Q:  Sabrina, I wanted to ask you about the "60 Minutes" piece last night.

MS. SINGH:  Yes.

Q:  Did DIA conduct an investigation into the Havana Syndrome attacks?  And if so, is there any part of that that can be made public?  And then last year at the NATO Summit, the (inaudible) reported that a DOD official was injured by a — a potentially Havana Syndrome attack.  Can you talk about that?

MS. SINGH:  I can confirm that a senior DOD official experienced symptoms similar to those reported in anomalous health incidents.  This person was there at the — at the NATO Summit in Vilnius; not part of the secretary's delegation that was also there during that time.

In terms of any investigation, this is something that the intelligence community is at the forefront of and leading, so I'd refer you to the IC to speak more to that, particularly, ODNI.  So I just don't have more for you on anything that we're doing.

Q:  But there — was there a DIA component?  Can you confirm whether there was - because (inaudible) is saying that there was a Pentagon investigation into this.  Was there any Pentagon investigation?

MS. SINGH:  I can't confirm anything.  As far as I'm aware, ODNI is — has been the lead on this, so I'd have to refer you there.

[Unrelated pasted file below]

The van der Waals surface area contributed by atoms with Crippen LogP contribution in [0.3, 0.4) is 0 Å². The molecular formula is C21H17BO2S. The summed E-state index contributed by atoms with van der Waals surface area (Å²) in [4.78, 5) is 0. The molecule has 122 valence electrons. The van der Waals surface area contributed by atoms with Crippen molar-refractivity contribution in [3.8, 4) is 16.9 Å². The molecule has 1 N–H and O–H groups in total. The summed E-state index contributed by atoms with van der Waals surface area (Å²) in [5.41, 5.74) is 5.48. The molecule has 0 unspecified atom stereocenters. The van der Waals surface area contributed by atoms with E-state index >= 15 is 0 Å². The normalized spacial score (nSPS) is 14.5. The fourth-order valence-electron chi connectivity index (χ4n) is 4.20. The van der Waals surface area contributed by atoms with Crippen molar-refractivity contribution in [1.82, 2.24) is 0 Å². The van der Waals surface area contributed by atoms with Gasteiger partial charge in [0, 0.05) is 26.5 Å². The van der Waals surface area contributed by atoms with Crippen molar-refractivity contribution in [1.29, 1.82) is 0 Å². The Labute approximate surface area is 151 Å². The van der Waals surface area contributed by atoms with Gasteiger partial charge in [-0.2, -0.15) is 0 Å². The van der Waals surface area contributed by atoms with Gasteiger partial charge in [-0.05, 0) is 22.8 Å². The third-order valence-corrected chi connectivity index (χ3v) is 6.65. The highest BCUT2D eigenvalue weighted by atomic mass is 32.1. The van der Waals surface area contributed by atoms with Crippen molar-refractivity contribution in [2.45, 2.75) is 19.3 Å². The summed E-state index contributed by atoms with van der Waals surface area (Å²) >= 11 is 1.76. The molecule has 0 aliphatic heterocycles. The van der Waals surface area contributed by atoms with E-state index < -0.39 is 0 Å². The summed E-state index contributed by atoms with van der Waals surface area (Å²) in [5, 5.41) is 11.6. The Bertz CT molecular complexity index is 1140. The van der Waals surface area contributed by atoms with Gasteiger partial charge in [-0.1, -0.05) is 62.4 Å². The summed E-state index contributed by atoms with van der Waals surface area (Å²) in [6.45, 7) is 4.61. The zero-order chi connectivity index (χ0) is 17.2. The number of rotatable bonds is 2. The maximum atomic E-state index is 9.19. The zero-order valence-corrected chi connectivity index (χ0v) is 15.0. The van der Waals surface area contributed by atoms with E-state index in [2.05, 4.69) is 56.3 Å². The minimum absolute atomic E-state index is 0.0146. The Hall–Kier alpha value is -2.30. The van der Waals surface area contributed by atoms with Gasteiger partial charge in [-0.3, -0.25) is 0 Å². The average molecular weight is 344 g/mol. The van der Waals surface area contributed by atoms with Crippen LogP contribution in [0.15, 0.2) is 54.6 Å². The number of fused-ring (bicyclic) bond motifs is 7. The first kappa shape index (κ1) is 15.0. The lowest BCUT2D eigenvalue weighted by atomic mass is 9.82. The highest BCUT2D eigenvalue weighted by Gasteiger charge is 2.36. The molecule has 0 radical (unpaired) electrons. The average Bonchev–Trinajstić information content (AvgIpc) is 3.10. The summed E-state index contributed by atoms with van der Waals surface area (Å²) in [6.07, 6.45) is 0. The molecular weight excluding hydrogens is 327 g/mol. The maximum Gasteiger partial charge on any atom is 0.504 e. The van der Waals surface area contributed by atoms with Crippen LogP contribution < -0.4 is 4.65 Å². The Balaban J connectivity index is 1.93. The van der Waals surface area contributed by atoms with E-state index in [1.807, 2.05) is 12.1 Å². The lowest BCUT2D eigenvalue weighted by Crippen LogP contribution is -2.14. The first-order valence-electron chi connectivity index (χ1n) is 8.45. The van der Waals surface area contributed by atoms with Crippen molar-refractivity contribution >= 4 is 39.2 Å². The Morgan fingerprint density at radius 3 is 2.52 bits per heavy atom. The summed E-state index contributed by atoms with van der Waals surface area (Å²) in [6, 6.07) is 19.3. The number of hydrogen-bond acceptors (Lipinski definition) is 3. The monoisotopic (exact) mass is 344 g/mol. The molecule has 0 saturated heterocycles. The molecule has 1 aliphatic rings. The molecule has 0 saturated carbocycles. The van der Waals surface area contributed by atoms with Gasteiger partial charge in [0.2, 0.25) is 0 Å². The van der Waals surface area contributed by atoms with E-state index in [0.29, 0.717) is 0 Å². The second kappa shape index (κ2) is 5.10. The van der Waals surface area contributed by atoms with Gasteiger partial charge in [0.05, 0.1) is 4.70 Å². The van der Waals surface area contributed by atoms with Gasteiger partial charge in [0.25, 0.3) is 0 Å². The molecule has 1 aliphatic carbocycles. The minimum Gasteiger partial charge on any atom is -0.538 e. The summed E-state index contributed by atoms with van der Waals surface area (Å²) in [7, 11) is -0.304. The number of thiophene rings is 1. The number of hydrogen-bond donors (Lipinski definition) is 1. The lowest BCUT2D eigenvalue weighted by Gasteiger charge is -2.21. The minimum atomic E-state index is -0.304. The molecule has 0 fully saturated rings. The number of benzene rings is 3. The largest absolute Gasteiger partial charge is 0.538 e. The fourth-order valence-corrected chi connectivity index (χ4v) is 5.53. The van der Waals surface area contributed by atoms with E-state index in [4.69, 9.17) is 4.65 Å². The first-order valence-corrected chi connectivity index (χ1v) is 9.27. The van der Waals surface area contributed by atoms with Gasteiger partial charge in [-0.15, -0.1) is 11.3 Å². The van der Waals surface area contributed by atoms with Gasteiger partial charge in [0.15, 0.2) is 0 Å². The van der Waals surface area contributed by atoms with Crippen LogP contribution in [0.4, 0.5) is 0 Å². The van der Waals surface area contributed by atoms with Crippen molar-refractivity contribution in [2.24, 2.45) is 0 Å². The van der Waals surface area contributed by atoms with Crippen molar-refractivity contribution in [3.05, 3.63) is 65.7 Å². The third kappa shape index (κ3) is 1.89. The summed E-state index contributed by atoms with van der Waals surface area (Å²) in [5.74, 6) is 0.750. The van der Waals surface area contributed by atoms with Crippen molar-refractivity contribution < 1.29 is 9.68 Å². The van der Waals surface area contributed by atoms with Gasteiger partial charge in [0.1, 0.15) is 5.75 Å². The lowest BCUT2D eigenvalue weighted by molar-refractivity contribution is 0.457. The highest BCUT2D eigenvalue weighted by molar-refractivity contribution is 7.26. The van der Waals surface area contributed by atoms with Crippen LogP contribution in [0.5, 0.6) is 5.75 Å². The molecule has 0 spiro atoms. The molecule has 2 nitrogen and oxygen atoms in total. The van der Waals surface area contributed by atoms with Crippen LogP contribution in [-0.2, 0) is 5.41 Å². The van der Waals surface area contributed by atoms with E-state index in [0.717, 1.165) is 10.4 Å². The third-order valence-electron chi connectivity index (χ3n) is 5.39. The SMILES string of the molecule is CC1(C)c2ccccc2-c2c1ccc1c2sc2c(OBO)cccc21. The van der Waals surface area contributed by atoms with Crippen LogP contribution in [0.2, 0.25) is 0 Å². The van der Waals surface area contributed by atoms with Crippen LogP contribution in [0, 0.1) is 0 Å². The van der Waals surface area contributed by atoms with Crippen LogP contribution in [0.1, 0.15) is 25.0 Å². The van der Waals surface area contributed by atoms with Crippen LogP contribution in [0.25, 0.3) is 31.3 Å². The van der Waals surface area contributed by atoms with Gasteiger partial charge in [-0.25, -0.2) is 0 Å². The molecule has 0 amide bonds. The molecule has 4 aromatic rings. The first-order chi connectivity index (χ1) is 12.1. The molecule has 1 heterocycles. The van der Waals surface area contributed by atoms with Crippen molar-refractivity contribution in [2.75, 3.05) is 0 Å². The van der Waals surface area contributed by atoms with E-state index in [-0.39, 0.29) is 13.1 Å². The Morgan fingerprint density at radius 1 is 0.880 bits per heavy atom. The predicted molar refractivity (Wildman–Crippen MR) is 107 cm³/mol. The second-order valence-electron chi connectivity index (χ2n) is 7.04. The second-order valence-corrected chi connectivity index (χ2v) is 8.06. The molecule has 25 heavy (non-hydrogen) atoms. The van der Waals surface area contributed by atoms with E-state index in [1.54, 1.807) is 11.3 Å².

(inaudible).  Do you want me to —

Q:  No, no.

MS. SINGH:  I was happy to silence.


Q:  So —

Q:  Sorry about that.

MS. SINGH:  That's OK.

Q:  The "60 Minutes" overtime piece said that —

MS. SINGH:  Yes.

Q:  — 11 members of Harris' advance party to Hanoi were also reporting these symptoms, nine of them DOD.  Can you confirm that?

MS. SINGH:  I can't.  I just don't have anything more to share on that.  All I can share is that when it came to that particular "60 Minutes" piece, just the DOD official that was impacted in Vilnius, but that's it.

Q:  Does — does Secretary Austin agree that it is — agree with the intelligence community's assessment that it is very unlikely these symptoms are being caused by an attack from an external power?